Tarot Runes I Ching Stichomancy Contact
Store Numerology Coin Flip Yes or No Webmasters
Personal Celebrity Biorhythms Bibliomancy Settings

Today's Stichomancy for Mike Myers

The first excerpt represents the past or something you must release, and is drawn from Early Short Fiction of Edith Wharton by Edith Wharton:

presumably not ventured to raise his eyes to it; while, at the doors of the Seraglio, a group of turbaned infidels observed with less hesitancy the approach of a veiled lady on a camel. But in Venice so many things were happening at once--more, Tony was sure, than had ever happened in Boston in a twelve-month or in Salem in a long lifetime. For here, by their garb, were people of every nation on earth, Chinamen, Turks, Spaniards, and many more, mixed with a parti-coloured throng of gentry, lacqueys, chapmen, hucksters, and tall personages in parsons' gowns who stalked through the crowd with an air of mastery, a string of parasites at their heels. And all these people seemed to be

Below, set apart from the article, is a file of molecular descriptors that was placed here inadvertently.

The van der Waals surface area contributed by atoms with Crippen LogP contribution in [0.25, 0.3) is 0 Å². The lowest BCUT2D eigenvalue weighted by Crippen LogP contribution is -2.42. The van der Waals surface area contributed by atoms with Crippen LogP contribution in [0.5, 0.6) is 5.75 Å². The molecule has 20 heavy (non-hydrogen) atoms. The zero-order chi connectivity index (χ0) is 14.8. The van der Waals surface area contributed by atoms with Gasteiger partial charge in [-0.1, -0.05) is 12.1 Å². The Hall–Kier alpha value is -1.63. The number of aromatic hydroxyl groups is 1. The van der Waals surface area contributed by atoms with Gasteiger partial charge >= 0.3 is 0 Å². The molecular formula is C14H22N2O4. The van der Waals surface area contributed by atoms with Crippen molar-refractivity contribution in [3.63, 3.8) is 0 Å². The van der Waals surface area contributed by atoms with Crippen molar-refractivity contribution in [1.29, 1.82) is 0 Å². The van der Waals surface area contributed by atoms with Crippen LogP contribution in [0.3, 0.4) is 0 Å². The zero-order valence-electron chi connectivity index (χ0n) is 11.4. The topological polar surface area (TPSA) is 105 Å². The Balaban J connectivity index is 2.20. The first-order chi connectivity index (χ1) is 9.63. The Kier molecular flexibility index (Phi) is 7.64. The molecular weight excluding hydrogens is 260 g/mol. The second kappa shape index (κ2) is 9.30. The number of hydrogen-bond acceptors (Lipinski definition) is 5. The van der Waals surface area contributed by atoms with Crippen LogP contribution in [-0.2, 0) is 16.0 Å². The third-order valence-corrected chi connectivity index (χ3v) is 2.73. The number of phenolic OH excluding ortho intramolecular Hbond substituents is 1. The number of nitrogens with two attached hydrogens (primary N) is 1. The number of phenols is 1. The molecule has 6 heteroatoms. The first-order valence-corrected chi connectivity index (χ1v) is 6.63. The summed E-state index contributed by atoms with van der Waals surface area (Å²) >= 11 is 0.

The second excerpt represents the present or the deciding factor of the moment, and is drawn from The Lock and Key Library by Julian Hawthorne, Ed.:

repelled such a thought; but the uneasy sense of some mystery about him, coupled with the accessories of disguise, and the aspect of the servant, gave rise to dim, shadowy forebodings which ever and anon passed across my mind.

Did it ever occur to you, reader, to reflect on the depths of deceit which lie still and dark even in the honestest minds? Society reposes on a thin crust of convention, underneath which lie fathomless possibilities of crime, and consequently suspicions of crime. Friendship, however close and dear, is not free from its reserves, unspoken beliefs, more or less suppressed opinions. The man whom you would indignantly defend against any accusation

The third excerpt represents the future or something you must embrace, and is drawn from End of the Tether by Joseph Conrad:

as though he had seen his Creator's favorable decree written in mysterious characters on the wall. He kept perfectly motionless for a few seconds, then got his vast bulk on to his feet so impetuously that Mr. Van Wyk was startled.

He struck first a heavy blow on his inflated chest: and, throwing out horizontally a big arm that remained steady, extended in the air like the limb of a tree on a windless day--

"Not a pain or an ache there. Can you see this shake in the least?"

End of the Tether